Hashtag #WeAreNotWaiting is the rally cry of folks in the diabetes community who are taking matters into their own hands; they’re developing platforms and apps and cloud-based solutions, and reverse-engineering existing products when needed in order to help people with diabetes better utilize devices and health data for improved outcomes.
About the Movement
What’s the problem being tackled?
The innovation bottleneck that’s holding us back.
On March 9, 2014, Forbes reported:
The promise of “digital health” to radically alter patient life with these conditions continues to capture global imagination, engineering innovation and media headlines – daily.
But there’s a big missing link to all the rosy (sometimes breathtaking) forecasts and it’s called “data interoperability.” Simply put, it’s the lack of standards and formats for health data that’s captured electronically to work seamlessly within the life of a patient with a chronic condition (many of which are life-threatening).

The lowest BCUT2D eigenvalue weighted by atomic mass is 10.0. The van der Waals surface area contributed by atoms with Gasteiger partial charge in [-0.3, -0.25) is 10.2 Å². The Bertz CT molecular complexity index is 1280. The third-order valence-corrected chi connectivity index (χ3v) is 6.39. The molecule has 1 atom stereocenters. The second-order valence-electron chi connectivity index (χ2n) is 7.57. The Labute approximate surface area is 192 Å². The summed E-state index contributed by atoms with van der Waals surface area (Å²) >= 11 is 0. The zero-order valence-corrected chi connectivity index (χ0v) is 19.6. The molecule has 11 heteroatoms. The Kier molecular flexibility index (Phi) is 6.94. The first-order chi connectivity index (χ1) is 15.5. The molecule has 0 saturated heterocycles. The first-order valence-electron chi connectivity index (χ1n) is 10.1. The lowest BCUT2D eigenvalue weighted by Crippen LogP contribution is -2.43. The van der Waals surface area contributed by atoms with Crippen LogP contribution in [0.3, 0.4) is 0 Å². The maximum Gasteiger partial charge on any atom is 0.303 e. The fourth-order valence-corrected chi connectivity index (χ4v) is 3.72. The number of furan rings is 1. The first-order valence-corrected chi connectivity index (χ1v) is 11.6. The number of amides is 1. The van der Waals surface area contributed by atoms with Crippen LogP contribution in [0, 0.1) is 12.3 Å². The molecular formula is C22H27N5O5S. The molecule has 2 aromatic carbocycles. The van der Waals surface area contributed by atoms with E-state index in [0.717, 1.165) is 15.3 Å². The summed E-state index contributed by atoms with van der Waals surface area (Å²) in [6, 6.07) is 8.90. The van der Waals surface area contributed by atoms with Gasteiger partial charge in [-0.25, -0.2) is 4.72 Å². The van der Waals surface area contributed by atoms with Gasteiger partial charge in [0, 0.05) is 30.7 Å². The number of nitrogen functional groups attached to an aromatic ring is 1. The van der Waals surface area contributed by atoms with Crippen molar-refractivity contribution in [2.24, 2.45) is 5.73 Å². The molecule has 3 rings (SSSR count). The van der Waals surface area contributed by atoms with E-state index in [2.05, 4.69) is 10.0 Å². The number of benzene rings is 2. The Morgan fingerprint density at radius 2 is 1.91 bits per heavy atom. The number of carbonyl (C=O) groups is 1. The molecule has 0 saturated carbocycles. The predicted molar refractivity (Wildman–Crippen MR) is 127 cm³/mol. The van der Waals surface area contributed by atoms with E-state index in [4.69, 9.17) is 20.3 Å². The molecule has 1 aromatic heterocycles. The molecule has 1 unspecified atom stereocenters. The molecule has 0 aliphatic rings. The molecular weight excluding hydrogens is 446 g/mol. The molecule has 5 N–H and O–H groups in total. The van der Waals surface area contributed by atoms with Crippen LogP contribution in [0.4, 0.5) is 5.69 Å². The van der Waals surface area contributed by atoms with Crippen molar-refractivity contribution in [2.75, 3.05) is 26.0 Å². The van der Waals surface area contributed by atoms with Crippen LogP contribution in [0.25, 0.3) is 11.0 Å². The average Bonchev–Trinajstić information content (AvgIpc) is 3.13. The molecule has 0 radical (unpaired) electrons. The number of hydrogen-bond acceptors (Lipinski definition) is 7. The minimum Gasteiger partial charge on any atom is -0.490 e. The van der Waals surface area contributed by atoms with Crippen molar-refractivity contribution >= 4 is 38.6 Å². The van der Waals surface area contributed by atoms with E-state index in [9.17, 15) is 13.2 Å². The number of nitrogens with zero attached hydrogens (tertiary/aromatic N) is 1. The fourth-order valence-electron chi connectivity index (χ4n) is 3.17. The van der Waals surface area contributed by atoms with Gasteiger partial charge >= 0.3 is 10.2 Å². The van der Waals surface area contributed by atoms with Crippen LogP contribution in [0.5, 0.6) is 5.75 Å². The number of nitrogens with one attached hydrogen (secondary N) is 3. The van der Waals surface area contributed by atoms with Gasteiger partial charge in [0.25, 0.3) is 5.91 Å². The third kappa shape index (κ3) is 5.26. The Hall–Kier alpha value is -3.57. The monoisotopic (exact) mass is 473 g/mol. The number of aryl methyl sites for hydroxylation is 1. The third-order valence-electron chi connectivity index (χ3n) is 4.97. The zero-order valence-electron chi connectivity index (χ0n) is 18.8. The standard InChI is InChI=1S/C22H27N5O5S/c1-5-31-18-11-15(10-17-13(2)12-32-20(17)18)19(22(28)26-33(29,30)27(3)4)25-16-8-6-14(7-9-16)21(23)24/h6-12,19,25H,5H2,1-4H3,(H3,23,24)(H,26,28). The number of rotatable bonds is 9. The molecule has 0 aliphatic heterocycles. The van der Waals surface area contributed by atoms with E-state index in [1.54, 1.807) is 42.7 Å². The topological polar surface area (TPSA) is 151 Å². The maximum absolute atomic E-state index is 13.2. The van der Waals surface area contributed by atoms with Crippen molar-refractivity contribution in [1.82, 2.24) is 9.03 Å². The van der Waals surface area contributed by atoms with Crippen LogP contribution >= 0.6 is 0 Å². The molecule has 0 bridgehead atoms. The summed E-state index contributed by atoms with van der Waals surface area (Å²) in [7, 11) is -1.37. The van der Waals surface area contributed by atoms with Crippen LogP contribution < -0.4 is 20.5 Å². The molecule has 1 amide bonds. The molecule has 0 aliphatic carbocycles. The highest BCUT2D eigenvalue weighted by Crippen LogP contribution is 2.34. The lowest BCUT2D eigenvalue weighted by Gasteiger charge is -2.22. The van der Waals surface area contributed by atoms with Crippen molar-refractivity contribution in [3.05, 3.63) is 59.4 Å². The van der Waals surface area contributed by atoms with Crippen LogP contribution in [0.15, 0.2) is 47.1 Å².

Clearly this issue is not solved yet!
How did it get started?
The tagline “We Are Not Waiting” was the result of a group discussion at the first-ever DiabetesMine D-Data ExChange event in November 2013 at Stanford University (now held twice a year).
Co-host Howard Look, CEO of Tidepool (also a D-Dad), led the group discussion that gave birth to this motto, and then reported on it at the 2013 DiabetesMine Innovation Summit the next day — to a group of 120 diabetes leaders (patient advocates, pharma executives, FDA, ADA, JDRF, clinicians, mobile health experts and more).
“The aim is to make diabetes data more accessible, intuitive, and actionable… We’d like to get the data into a format where it can help increase time in (glucose) range, and achieve fewer lows and better A1C.”
“Companies that make physical components of (the diabetes) ecosystem – sensors, pumps, smartphones, insulin, strips, cellular networks, cloud servers – will continue to survive and thrive because these elements are necessary… The system will continue to comprise three essential components: hardware, software, and wetware (humans). What will change is how – and how fast – these systems will be developed. Closed, proprietary systems will die. Open, standards-based, interoperable devices will thrive. The problem and its solution will get closer in person, space, and time. We are not waiting.“
Not waiting for…?
The folks involved summarize the movement with this powerful list:
#WeAreNotWaiting to bridge disconnected data islands.